Group 11 – Don’t Worry About It
Krithin, Amy, Daniel, Jonathan, Thomas
Our purpose of building the NavBelt is to make navigating cityscapes safer and more convenient. People use their mobile phones to find directions and navigate through unfamiliar locations. However, constantly referencing a mobile phone with directions distracts the user from safely walking through obstacles and attracts unwanted attention. From our first low-fidelity, we hope to learn how best to give feedback to the user in a haptic manner so they can navigate more effectively. Such will include how long to vibrate, where to vibrate, and when to signal turns.
Krithin Sitaram (krithin@) – Hardware Expert
Amy Zhou (amyzhou@) – Front-end Expert
Daniel Chyan (dchyan@) – Integration Expert
Jonathan Neilan (jneilan@) – Human Expert
Thomas Truongchau (ttruongc@) – Navigation Expert
We are opening the eyes of people to the world by making navigation safer and more convenient by keeping their heads held high.
The prototype consists of a paper belt held together by staples and an alligator clip. Another alligator clip connects the NavBelt prototype to a mock mobile phone made of paper. The x’s and triangles mark where the vibrating elements will be placed. For clarity, the x’s mark forwards, backwards, left, and right while the triangles mark the directions in between the other four.
1. Identifying the correct destination (Easy Task)
2. Provide information about immediate next steps. (Hard Task)
3. Reassure user is on the right path. (Moderate Task)
1. The user types his destination into his mobile phone, and verifies using a standard map interface that the destination has been correctly identified an appropriate route to it has been found.
2. One of the actuators on the NavBelt will constantly be vibrating to indicate the direction the user needs to move in; we simulated this by having one of our team repeatedly poke the user with a stapler at the appropriate point on the simulated belt. Vibration of one of the side actuators indicates that the user needs to make a turn at that point.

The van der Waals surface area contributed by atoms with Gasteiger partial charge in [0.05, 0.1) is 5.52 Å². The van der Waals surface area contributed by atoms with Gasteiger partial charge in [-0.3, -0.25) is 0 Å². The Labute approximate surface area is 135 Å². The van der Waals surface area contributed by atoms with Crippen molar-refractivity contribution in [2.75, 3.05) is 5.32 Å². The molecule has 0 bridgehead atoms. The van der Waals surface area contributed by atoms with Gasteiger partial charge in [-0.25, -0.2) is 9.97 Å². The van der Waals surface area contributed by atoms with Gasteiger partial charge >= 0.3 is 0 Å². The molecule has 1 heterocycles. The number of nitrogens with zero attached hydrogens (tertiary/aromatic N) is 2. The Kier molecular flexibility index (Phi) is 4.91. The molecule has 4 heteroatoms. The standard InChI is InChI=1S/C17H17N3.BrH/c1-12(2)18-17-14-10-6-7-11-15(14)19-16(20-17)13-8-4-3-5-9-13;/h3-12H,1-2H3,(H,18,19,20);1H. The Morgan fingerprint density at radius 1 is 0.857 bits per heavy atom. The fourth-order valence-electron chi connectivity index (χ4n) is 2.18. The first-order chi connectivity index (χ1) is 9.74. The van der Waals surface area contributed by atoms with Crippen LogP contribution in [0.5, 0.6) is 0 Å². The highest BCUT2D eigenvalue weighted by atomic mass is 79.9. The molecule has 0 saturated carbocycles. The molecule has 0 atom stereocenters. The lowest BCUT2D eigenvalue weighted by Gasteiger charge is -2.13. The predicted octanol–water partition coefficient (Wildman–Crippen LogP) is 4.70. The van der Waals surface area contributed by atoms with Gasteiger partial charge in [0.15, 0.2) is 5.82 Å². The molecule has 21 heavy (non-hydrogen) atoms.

The following video shows how a normal user would use our prototype system to accomplish tasks 1 and 2. Observe that the user first enters his destination on his phone, then follows the direction indicated by the vibration on the belt.
The following video demonstrates that the user truly can navigate solely based on the directions from the belt. Observe that the blindfolded user here is able to follow the black line on the floor using only feedback from the simulated belt.
3. In order to reassure the user that he or she is on the correct path, the NavBelt will pulsate in the direction of the final destination; if the actuator at the user’s front is vibrating that is reassurance that the user is on the right track. Again, a tester with a stapler will poke at one of the points on the belt to simulate the vibration.
We constructed the prototype from strips of paper and alligator clips to hold the belt together and to represent the connection between the mobile phone and the NavBelt. We also used a stapler to represent the vibrations that would direct the user where to walk. We encountered no real difficulties and the prototype was effective for guiding a user between two points.